People should not consider so much what they are to do, as what they are. –Meister Eckhart

Greenleaf writes: ‘…there was a long “wilderness” period in which I sought resources outside myself.  Good years went by.  No answers came.  A long time was spent in discovering that the only real answer to frustration is to concern myself with the drawing forth of what is uniquely me.  Only as what is uniquely me emerges do I experience moments of true creativity; moments which, when deeply felt, give me the impulse and the courage to act constructively in the outside world.’

When I was 27 years old I knew I needed a ‘Mentor’.  As Greenleaf had done, I had spent years searching for resources outside of myself.  I had been living as others wanted me to live (this was not a ‘bad way’ of living it was, however, not ‘my way’ – I did not ‘own’ my way of living).  I believed that if I held an intention that a ‘Mentor’ would appear – my charge was to identify and invite the Mentor into my life. 

One afternoon my friend, Mark, approached me and said that he had two tickets to a lecture that was to be given that evening.  He said that his fiancé, Leslie. a nurse, had to go to work and cover for another nurse.  I asked Mark what the topic was and he replied that Leslie had an interest in it and that the topic was based upon a book: ‘I’m O.K. – You’re O.K.’ I asked Mark if he had read the book and he, in his usual manner quietly responded that Leslie had and that the topic interested her.  I was a bit intrigued and had nothing else to do that evening and so I agreed to join Mark.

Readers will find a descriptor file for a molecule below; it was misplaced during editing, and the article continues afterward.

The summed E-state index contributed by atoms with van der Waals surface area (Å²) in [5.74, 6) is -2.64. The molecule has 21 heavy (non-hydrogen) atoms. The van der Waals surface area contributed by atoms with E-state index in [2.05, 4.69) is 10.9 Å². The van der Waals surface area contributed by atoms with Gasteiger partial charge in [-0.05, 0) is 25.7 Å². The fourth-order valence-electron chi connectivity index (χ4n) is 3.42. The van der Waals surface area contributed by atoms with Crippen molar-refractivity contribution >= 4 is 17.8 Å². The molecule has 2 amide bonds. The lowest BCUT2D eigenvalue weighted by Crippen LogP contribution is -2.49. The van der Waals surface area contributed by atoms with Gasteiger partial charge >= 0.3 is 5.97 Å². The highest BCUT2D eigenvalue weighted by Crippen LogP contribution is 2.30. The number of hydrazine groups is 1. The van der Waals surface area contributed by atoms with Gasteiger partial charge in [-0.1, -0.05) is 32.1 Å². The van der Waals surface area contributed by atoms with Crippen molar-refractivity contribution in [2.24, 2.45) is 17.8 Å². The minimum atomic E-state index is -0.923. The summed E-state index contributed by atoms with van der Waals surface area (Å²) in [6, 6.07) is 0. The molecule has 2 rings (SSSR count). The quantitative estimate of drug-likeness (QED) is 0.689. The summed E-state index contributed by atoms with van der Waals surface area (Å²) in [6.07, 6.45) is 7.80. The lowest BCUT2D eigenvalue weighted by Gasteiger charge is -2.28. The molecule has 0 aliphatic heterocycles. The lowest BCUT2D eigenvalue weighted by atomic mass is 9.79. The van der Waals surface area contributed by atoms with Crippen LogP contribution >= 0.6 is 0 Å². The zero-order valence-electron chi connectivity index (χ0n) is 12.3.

That decision dramatically impacted my life.  The speaker, Lowell Colston, was the Mentor that I needed.  We spoke briefly and he said that he was sure that he was supposed to be in my life and could we meet and talk.  I had the same feeling.  We met. We talked. We knew that we were meant to be in a Mentor-Mentee relationship.  Lowell was my Mentor for 6 years (one morning he said to me, ‘Richard, I think it is time that you stopped being my Mentee and that we continue to be friends and colleagues.’  We did). 

Via inquiry and searching conversations Lowell ‘called forth’ from me gifts, talents and potentials that I was not aware of possessing (or that I was not willing to affirm that I possessed).  He drew forth that which was ‘uniquely me.’  Slowly I developed the ‘courage’ (‘Courage’ is rooted in the Latin ‘Cor’ which means ‘Heart’) to ‘be’ and ‘affirm’ who I was and who I was choosing to become.  With Lowell’s support – which included affirmations, invitations to ‘consider’ and challenges – I, again slowly, began to discern ways of serving so that I and those I served grew as persons (Lowell introduced me to Greenleaf’s ‘The Servant as Leader’ essay in March, 1975 and via inquiry and searching conversations I embraced and integrated Greenleaf’s concept into who I was becoming).  I also experienced ‘moments of true creativity’ – ‘moments’ that I had never imaged before. 

Gentle Reader, who and what has drawn forth that which is uniquely you?  As I conclude this piece I am reminded of Tolstoy’s burning question.

How then shall I live? –Leo Tolstoy

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